kdrop objected that the superexponential trendline would put us at a million dollars per coin by the end of 2014 which, I have to admit, does seem a tad too optimistic. But isn't the simple response that the superexponential trend will only hold true for the initial phase of our nowmodified Scurve? On the other hand, hitting the slowdown / saturation phases in 2014 doesn't feel right to me.
Thoughts?
Maybe the psychological issue of people not wanting to spend so much per coin or fragment of coin could come into play? I have heard many say that they are "too expensive" etc. I would hope that next year the more widespread use of m BTC is used which will spur on the superexponential growth I believe. But it waits to be seen. I would think anyone that purchased coins in January of 2013 and saw them grow to almost 100x their investment this year would be a believer that anything can happen! There is some math to back it up too. It is not like these numbers are based on just "wishful thinking." It seems more like a "It' can't be" reaction then "To da Moon" for most people.

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marcus_of_augustus
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December 31, 2013, 06:58:03 AM 

It seems more like a "It' can't be" reaction then "To da Moon" for most people. This. The objection is more of an out of hand rejection on grounds of a fundamental disbelief ("It can't be") than a sound, reasoned rejection of the numbers ... the math does not lie, we just have to be sure of the assumptions. To be fair, I'm still in the "It can't be" camp ... but bad assumptions are more dangerous than bad calculations.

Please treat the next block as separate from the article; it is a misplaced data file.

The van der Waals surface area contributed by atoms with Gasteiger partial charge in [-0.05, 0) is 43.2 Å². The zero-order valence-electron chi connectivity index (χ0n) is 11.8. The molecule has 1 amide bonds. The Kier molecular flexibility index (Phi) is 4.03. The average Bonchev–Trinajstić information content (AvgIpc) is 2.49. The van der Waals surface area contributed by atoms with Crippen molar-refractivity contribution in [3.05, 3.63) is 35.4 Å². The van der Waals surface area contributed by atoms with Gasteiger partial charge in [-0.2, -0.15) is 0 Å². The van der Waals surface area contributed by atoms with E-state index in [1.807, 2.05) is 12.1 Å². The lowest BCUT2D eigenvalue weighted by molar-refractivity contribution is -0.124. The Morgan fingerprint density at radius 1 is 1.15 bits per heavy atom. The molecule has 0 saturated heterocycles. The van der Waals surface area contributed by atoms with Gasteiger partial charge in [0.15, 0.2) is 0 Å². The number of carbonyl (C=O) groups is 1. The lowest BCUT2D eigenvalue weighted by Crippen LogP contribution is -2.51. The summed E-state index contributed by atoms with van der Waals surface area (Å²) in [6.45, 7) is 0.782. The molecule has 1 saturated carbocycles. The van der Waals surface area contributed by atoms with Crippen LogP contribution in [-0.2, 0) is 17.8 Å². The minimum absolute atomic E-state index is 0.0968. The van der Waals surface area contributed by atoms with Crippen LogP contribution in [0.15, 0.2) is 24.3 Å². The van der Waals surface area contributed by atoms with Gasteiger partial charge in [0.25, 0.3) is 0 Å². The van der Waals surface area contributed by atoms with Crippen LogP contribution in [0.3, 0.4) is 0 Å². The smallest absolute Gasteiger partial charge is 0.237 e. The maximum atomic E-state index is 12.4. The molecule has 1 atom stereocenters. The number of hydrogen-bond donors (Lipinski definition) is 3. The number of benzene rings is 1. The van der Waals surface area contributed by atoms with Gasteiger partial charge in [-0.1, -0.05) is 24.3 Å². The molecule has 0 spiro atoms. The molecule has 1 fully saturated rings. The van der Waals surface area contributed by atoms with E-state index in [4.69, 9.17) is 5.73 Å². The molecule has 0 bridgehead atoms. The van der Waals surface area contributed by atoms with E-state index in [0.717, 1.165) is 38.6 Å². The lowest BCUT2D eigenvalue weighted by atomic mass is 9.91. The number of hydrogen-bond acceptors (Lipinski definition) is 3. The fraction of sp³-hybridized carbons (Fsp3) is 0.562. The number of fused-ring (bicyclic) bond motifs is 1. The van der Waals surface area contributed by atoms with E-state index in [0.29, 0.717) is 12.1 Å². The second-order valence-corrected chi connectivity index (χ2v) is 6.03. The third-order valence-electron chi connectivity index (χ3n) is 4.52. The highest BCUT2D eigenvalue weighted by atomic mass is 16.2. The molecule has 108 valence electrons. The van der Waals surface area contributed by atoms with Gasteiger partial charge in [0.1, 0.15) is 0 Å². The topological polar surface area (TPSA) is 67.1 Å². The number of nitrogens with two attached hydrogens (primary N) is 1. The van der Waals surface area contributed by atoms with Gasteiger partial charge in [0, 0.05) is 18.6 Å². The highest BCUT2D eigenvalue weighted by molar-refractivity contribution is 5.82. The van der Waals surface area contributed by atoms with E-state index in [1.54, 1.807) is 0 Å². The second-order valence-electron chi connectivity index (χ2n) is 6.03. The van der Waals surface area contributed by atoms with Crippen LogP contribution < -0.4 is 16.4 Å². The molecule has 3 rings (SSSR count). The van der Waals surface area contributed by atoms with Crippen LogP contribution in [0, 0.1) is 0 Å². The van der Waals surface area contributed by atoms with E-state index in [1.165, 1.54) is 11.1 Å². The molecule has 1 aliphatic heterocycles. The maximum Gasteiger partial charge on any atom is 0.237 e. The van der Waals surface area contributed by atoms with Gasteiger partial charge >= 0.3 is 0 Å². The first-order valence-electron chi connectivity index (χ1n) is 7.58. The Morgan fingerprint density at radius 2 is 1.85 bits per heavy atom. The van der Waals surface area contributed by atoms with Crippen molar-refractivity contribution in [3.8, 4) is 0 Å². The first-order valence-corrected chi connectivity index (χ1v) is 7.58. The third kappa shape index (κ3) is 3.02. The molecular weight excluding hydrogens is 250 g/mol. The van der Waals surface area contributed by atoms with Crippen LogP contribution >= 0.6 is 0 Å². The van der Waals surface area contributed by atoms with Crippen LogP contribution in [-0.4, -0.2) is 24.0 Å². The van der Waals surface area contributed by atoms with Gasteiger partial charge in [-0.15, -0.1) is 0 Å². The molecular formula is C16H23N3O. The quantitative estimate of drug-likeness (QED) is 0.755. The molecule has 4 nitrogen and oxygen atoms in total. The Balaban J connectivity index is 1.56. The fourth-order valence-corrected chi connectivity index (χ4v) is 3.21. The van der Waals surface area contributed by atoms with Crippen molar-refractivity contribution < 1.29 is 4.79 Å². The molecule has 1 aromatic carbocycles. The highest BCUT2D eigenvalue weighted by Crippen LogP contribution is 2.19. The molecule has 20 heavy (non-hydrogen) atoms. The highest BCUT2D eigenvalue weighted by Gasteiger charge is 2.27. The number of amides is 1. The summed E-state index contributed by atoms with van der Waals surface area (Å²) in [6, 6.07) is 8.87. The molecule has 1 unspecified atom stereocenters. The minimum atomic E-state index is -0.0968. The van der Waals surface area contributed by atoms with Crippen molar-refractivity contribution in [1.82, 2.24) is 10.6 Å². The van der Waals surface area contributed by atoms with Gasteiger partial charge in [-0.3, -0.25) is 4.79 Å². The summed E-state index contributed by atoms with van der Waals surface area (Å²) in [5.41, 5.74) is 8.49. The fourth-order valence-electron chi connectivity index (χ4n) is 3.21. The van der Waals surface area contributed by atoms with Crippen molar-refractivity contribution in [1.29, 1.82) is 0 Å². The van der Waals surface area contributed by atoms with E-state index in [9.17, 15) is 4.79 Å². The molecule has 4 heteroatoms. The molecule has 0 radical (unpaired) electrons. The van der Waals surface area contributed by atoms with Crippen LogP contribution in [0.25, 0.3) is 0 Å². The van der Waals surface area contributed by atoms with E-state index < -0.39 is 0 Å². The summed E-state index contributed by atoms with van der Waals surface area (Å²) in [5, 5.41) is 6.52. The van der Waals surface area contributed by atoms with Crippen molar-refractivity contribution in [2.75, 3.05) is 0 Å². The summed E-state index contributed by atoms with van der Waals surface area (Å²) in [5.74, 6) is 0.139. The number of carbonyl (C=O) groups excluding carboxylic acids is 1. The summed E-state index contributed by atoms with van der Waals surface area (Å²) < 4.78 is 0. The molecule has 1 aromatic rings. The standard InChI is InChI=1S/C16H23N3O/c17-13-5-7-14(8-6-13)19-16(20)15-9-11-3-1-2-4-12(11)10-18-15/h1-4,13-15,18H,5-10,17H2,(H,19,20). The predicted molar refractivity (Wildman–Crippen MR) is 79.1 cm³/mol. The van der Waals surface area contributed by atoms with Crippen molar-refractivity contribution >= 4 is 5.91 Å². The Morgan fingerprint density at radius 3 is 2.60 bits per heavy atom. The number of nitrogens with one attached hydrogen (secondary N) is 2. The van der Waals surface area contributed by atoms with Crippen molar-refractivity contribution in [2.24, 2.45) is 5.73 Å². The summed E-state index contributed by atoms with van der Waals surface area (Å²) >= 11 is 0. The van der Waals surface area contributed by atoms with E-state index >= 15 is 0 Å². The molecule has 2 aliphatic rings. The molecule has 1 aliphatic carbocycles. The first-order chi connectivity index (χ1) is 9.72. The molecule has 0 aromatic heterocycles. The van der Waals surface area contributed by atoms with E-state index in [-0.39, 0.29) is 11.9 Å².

Voodah


December 31, 2013, 07:08:18 AM 

It seems more like a "It' can't be" reaction then "To da Moon" for most people. This. The objection is more of an out of hand rejection on grounds of a fundamental disbelief ("It can't be") than a sound, reasoned rejection of the numbers ... the math does not lie, we just have to be sure of the assumptions. To be fair, I'm still in the "It can't be" camp ... but bad assumptions are more dangerous than bad calculations. But it's not simply that "It can't be", but rather the general observation that infrastructure wise, we're not really there. Do you really see our current exchanges handling 100x their current load in just 67 months from now? Even if they somehow technologically make it and others pop up to help, how about the banking situation? Bureaucracy takes time.




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December 31, 2013, 07:53:44 AM 

But it's not simply that "It can't be", but rather the general observation that infrastructure wise, we're not really there.
Do you really see our current exchanges handling 100x their current load in just 67 months from now?
Even if they somehow technologically make it and others pop up to help, how about the banking situation? Bureaucracy takes time.
The average trend of 12.4x per year may indeed be the magic number that captures the highest possible growth rate that takes into account all the factors above. It has hardly changed at all during the last 12 months. My general comment re:the trendlines starting in 11/2011 is that the choice of starting point is arbitrary, which distorts the trend.